Eclipse is very nice, but :(...

Hans Fugal hans at fugal.net
Tue Jun 20 17:23:48 MDT 2006


On Tue, 20 Jun 2006 at 17:48 -0500, Michael Halcrow wrote:
> On Tue, Jun 20, 2006 at 12:44:23PM -0600, Hans Fugal wrote:
> > Let's just use occam's razor and keep it simple, folks. Tabs are 8
> > spaces. If you want something else, use spaces.
> 
> While we're all on the pedantical sled...
> 
> http://en.wikipedia.org/wiki/Occam%27s_razor
> 
> ``Furthermore, when multiple competing theories have equal predictive
> powers, the principle recommends selecting those that introduce the
> fewest assumptions and postulate the fewest hypothetical entities. It
> is in this sense that Occam's razor is usually understood.''

fewest assumptions: make no assumptions about the size of tab, or if you
must then assume it's 8 spaces which is by far the safest assumption. 
fewest hypothetical entities: everything represents spaces the same, so
everything is the same basic hypothetical entity... yeah whatever

But I plead guilty regardless. :) I should have stuck with KISS.

> > While I'm here I might as well weigh in on the rest of the
> > opinions. :) I like 4 spaces in C-like languages, 2 spaces in ruby
> > or XML. I don't buy the "8-space tabs in C if you can't read it
> > you're an idiot programmer" argument,
> 
> If you have trouble fitting your code into 80 columns with 8-space
> tabs, then more likely than not, your are trying to do too much in a
> single function, and your code's maintainability suffers. 

Prove it. I don't fall for sweeping generalizations even when they come
from people I respect, like Linus and you.

> Or you are missing a wonderful opportunity to introduce a well-placed
> goto.

:)

> > I find that frequently it takes nearly 60 characters to write a
> > decent line of code using some APIs or well-named variables, and
> > breaking lines is almost always less readable than not breaking
> > them, so 8-space indentation makes a real mess sooner rather than
> > later.
> 
> The Linux kernel code base begs to differ.

The kernel codebase is written in C and is fairly flat. In this case
8-char tabs works fairly well. If you read my original post I hope it is
clear that I was primarily talking about other languages where
8-space indentation quickly gets ridiculous.

In any case, the kernel doesn't beg. It conquers sleeping pheasants in
their sleep.

> The 8-space indentation helps discipline the developer to break his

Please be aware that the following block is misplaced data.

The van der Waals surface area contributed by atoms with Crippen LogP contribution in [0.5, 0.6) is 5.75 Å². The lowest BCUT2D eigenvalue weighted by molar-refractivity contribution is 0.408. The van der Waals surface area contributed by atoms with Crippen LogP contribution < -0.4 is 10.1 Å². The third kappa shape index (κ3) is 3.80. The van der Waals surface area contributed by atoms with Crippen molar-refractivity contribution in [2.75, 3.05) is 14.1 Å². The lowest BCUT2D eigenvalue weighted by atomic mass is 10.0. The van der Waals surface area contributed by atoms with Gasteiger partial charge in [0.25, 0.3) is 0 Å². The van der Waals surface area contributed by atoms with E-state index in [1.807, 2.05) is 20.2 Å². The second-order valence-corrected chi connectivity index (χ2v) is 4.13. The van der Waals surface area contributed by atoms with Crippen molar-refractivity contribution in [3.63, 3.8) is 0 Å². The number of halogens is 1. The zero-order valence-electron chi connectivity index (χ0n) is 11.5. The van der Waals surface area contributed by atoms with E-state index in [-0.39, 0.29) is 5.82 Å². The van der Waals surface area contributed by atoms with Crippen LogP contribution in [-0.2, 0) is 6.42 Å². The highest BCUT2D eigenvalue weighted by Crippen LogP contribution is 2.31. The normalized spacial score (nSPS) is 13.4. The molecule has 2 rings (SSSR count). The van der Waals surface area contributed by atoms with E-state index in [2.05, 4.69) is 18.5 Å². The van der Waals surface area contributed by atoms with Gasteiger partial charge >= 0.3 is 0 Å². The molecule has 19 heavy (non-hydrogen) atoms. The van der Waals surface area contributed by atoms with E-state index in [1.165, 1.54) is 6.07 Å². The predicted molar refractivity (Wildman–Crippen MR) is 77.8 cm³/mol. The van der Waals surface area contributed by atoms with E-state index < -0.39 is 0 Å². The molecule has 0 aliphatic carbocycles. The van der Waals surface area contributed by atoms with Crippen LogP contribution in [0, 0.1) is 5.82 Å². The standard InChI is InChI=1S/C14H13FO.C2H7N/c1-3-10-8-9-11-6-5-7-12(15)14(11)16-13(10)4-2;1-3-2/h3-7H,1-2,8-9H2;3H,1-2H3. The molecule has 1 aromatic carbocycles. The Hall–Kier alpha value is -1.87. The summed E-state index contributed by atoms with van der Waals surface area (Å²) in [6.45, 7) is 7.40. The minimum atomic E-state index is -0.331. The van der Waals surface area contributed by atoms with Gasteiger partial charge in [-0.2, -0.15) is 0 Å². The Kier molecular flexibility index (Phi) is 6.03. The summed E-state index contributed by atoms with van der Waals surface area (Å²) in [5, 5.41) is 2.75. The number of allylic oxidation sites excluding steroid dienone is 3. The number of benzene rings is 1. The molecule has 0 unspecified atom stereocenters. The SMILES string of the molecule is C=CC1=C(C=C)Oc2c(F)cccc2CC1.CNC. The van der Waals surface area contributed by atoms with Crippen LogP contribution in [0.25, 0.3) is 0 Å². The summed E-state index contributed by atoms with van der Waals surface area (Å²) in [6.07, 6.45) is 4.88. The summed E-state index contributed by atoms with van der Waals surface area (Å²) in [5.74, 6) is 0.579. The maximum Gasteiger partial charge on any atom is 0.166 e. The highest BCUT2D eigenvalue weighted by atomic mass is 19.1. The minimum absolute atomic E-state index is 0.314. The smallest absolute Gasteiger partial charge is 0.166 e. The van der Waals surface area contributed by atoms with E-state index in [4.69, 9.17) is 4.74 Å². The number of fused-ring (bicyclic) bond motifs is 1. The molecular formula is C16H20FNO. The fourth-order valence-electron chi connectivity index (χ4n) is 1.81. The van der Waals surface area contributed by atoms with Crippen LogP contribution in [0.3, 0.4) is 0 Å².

> code into sane and manageable segments.

And placing cookies on your hands is a great way to discipline the piano
player to maintain good hand posture. Fins and kickboards are excellent
in developing discipline in the swimmer's stroke. 

>         while (index < new_end_page_index) {
>                 /* Fill all intermediate pages with zeros */
>                 rc = write_zeros(file, index, 0, PAGE_CACHE_SIZE);
>                 if (rc) {
>                         ecryptfs_printk(KERN_ERR, "write_zeros(file=[%p], "
>                                         "index=[0x%.16x], "
>                                         "old_end_pos_in_page=[d], "
>                                         "(PAGE_CACHE_SIZE - new_end_pos_in_page"
>                                         "=[%d]"
>                                         ")=[d]) returned [%d]\n", file, index,
>                                         old_end_pos_in_page,
>                                         new_end_pos_in_page,
>                                         (PAGE_CACHE_SIZE - new_end_pos_in_page),
>                                         rc);
>                         goto out;
>                 }
>                 index++;
>         }
> ---
> 
> Yuck. I should have just run past the end on that one. But the rest of
> the code is left in decent shape. For instance:

So you'd rather use whitespace as a weapon against the ever-evil people
who might want to nest a few levels, than have readable code in all
reasonable cases. That's a valid viewpoint, but it is not mine.

> Okay; that's not so great either. I really need to do something about
> the overly-verbose filesystem object interpolation calls (i.e.,
> ecryptfs_inode_to_private). But that's just about the right size for a
> function, it stays within 3 indentations, the ||'d values in the
> conditional are broken up into their own lines, and it is pretty
> maintainable. Looking back, perhaps it would be best to just let most
> of the printk's run past the end rather than breaking the quoted
> material in awkward places.

Yes, that's where I usually find myself going past 80, is in printf
sorts of situations.
 
> Well, you get the idea. There is a very good reasons for requiring
> developers to stick with 8 tabs/80 columns in general, not the least
> of which is to encourage the developer to keep the code broken up into
> concise functional units that are easily understandable and
> maintainable.

Pardon, but that seems like the stupidest reason for how many spaces to
use as indentation. I have always thought so. It is just ridiculous to
me to control one aspect of behavior with an arbitrary and
barely-related restriction on an entirely different aspect of behavior.
It's like arguing that the reason all children should go to school is so
that housewives will play bridge. (or perhaps arguing that housewives
should play bridge so that they will be inclined to send their children
to school)

-- 
Hans Fugal ; http://hans.fugal.net
 
There's nothing remarkable about it. All one has to do is hit the 
right keys at the right time and the instrument plays itself.
    -- Johann Sebastian Bach
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